Passing blood clots during menstruation can be normal. The amount, length and frequency of menstrual bleeding vary from month to month and from woman to woman.
However, passing large blood clots may be a sign that something's wrong. If your periods seem heavier than usual — for instance, soaking through one pad or tampon every hour for several hours or passing very large blood clots — check with your doctor.
Your doctor can determine if there's an underlying problem causing your heavy periods. Your doctor may recommend a blood test to check for anemia, a blood condition that can cause you to feel weak or tired. Your doctor may also recommend an ultrasound of your pelvis. Sometimes hormonal medications are prescribed to help regulate heavy bleeding.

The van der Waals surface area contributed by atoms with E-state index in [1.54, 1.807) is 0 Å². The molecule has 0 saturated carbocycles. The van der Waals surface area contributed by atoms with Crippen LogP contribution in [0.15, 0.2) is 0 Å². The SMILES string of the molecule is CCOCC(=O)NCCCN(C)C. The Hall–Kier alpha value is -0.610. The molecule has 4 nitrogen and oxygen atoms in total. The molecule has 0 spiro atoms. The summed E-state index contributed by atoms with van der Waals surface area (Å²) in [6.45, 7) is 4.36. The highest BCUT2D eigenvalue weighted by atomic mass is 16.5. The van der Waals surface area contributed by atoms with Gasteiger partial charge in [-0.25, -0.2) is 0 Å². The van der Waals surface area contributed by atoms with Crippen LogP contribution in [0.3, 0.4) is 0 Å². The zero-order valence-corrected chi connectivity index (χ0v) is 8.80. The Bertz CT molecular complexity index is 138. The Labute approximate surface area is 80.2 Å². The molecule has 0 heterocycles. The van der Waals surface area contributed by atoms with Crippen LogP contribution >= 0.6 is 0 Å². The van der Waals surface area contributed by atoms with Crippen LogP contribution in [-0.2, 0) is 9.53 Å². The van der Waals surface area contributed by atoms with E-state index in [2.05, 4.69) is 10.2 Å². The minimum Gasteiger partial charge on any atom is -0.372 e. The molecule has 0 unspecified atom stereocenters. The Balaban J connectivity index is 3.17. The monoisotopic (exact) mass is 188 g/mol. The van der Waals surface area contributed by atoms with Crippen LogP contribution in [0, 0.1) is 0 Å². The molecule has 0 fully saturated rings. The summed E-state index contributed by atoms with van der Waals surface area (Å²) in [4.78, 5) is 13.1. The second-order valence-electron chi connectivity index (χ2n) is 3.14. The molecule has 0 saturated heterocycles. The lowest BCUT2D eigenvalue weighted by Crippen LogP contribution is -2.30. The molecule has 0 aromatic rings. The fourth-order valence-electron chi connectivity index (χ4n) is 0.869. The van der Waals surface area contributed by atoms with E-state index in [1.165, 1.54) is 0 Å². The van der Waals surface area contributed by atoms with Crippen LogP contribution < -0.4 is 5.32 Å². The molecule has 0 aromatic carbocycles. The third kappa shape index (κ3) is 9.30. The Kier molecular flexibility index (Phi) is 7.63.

Feb. 05, 2016
See more Expert Answers
- Menstruation and the menstrual cycle fact sheet. Womenshealth.gov. http://www.womenshealth.gov/publications/our-publications/fact-sheet/menstruation.html. Accessed Jan. 12, 2016.
- Dart R. Approach to vaginal bleeding in the emergency department. http://www.uptodate.com/home. Accessed Jan. 12, 2016.
- AskMayoExpert. Abnormal uterine bleeding: Premenopausal women. Rochester, Minn.: Mayo Foundation for Medical Education and Research; 2015.
- Pruthi S (expert opinion). Mayo Clinic, Rochester, Minn. Jan. 12, 2016.